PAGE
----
Monday, June 7, 2010

The Good Old Days are Gone


Interactive,  multi-media experience circa. 1973

Nice short article here in Advertising Age with observations about how media consumption patterns are going to change, quickly, with the coming generation of infants that are immersed from birth with multi-touch, interactive media tools.  The human mind is a plastic thing, malleable, and many people are predicting the demise of the type of deep thinking that we typically associate with reading and, well, reflective thinking.  Interestingly, there's a decent NY Times article here today that explores the effects of immersing the human brain in an increasingly digital environment.  It pays to remember that  generally TV and most film never induced a deep-thinking type of brain activity, so I guess the difference is the length and type of media immersion that we are experiencing.

We don't understand the long term evolutionary impacts due to changes to the format, interactivity or length of media experience.  But, I think it is safe to say that media creators need to be thinking hard about what they're doing.  The old dominant command and control structure of large media companies seems even more vulnerable as young consumers search for more personal and, well, interesting media experiences rather than the one-size-fits-many approach that is still surprisingly prevalent today.  Or, it is possible that alternatively the bulk of society will be feeding their children slightly modified interactive marketing intended to create lifelong brand loyalties from infancy, delivered through ever cheaper e-waste produced offshore.  Only time will tell the story on that.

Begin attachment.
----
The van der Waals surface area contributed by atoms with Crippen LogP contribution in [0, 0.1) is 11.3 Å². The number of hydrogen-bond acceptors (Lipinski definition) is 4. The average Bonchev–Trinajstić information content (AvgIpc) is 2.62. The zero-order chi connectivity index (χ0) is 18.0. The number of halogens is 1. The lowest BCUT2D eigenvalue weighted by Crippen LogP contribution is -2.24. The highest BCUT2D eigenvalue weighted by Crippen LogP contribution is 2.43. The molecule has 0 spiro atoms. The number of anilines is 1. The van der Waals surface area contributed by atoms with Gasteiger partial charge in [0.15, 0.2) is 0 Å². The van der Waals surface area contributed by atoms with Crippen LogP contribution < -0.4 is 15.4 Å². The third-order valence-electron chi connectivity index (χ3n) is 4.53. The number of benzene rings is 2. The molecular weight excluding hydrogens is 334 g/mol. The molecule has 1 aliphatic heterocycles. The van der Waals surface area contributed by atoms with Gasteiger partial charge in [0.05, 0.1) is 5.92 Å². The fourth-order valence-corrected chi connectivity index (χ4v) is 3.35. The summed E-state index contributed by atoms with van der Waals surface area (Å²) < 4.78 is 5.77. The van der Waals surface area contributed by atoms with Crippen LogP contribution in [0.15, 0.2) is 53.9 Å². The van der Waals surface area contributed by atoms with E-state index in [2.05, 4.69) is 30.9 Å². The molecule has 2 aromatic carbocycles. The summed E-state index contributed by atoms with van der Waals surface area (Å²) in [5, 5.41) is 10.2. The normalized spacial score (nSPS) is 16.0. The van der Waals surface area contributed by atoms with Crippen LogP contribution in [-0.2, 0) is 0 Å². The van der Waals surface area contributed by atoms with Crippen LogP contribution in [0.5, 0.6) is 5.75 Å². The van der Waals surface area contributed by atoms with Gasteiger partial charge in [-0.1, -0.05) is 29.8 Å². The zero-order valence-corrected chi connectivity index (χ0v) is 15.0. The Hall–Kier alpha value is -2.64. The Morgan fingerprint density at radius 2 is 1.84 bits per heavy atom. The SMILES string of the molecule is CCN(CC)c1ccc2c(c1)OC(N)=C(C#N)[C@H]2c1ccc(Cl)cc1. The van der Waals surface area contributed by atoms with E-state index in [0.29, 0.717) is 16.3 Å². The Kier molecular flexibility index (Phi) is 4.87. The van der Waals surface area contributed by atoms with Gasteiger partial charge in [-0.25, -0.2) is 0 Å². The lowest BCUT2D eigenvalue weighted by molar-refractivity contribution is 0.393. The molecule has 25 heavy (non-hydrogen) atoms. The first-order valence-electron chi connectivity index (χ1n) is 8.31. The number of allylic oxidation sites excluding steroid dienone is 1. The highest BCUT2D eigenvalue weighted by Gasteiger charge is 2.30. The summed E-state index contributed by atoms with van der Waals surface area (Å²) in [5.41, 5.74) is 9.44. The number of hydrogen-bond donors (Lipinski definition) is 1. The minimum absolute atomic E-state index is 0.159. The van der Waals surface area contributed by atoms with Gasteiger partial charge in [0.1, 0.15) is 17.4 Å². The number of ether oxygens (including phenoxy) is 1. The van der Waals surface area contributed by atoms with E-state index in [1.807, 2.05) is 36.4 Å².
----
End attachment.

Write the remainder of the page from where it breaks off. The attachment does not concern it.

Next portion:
It should be a really exciting time to be a young media creator.  Many of the constraints of the past are being thrown aside and the people who can visualize the future will be the new powers.  Media creation is more decentralized, less "heavy industry" and more nimble than it used to be.  People starting small production companies now should have relationships with developers and information architects as well as with camera people, electricians or animators.  They will also require new types of creatives.  People who understand how to create satisfying and intimate experiences for the users (note, not consumers) of their media.  Personally, I think it's good and that there will be some real pioneers in the next few years who breakthrough in reaching people in a way they've never been reached by media before.  I think it's reasonable to expect that in the not-too-distant future, the kids of today will be laughing (hopefully) at what we accepted as entertainment.

We're ready for the future here.

Will the future of media production be more "boutique-oriented"?  There will probably be an element of that start-up type culture, which will eventually grow into a more complex, mature industry.  Disruptions to the current model are just beginning and people who are waiting for things to get "better" may be disappointed.  I can't help but wonder whether the schools that are churning out "film school" graduates, particularly the 1 year or 6 month certificate-type programs, are preparing their students for careers in 1995 Hollywood.   It seems to me that the future media maker is going to have to be more and more nimble and manage their career in ways that unionized workers never had to consider.   But, if you're young and smart, you should be excited because your time is coming and our environment will be more media saturated than ever.   Those who don't adapt may be relegating themselves to a never-ending life of low paying, non-unionized freelance work, with no benefits and scrambling even for that work.